… Redemption is impossible in Wright’s world, "a world where God has ceased to exist," as [Jerome] Mazzaro characterizes it [in "Dark Water: James Wright’s Early Poetry" in the Centennial Review, 27:2 (1983), p. 143]. However, "consolation," again using Mazzaro’s term, is possible, and that in the figure of Judas. …
[The entire poem is quoted.]
Once again this day, Judas must decide between giving and withholding his love. Now the man who needs his help is a simple man like himself whose only power over Judas, unlike Christ’s or the Roman soldiers’, is his humanity, his human "suffering." Under these altered circumstances, when the one needing Judas is neither God or soldier, a man Judas neither loves, respects nor fears because of his power, he emerges from himself. Judas, "for nothing," for no promise of silver, security or heaven, holds, loves and comforts a fellow man for the sheer sake of that person’s suffering humanity. It is an act of true selfless compassion, a model for us all, "a good and humane action."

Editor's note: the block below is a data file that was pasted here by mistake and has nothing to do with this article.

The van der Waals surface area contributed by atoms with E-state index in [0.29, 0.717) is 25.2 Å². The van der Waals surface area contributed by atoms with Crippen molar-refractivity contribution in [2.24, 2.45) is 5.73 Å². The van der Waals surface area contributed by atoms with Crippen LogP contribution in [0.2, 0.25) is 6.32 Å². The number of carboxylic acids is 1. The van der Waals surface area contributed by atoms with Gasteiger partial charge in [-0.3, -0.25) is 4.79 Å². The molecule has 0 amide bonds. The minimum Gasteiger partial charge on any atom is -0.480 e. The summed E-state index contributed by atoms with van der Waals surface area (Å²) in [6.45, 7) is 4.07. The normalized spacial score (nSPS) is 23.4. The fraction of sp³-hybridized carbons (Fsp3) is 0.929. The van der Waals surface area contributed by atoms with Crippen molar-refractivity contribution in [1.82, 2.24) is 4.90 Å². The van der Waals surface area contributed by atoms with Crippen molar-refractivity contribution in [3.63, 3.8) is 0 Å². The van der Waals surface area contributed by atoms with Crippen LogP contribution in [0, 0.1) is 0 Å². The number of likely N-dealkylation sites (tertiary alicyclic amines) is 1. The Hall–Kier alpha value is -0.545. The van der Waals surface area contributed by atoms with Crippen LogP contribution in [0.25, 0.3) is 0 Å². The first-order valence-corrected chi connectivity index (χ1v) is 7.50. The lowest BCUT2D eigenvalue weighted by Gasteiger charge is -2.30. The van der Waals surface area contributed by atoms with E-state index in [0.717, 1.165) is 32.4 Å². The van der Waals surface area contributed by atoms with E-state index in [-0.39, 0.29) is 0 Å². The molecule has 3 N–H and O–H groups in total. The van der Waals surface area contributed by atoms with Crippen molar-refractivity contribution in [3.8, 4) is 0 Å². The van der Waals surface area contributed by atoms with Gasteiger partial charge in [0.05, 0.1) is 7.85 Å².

Judas emerges as the archetypal symbol of the isolated individual – the "I alone" – romantically defiant to the end, and, in Wright’s inverted theology, replaces Christ as our spiritual exemplar. Wright canonizes Judas, as Peter Stitt notes [in The World’s Hieroglyphic Beauty (Athens, Georgia: U Georgia P, 19850, p. 169], "not because he has lived a pure life away from the harsh demands and temptations of reality, but because, like all men, he has redeemed his unspeakable act of human betrayal through an act of love. …Judas … is thus a kind of hero for Wright, representing the most that man can achieve (endurance and love) within the fallen world."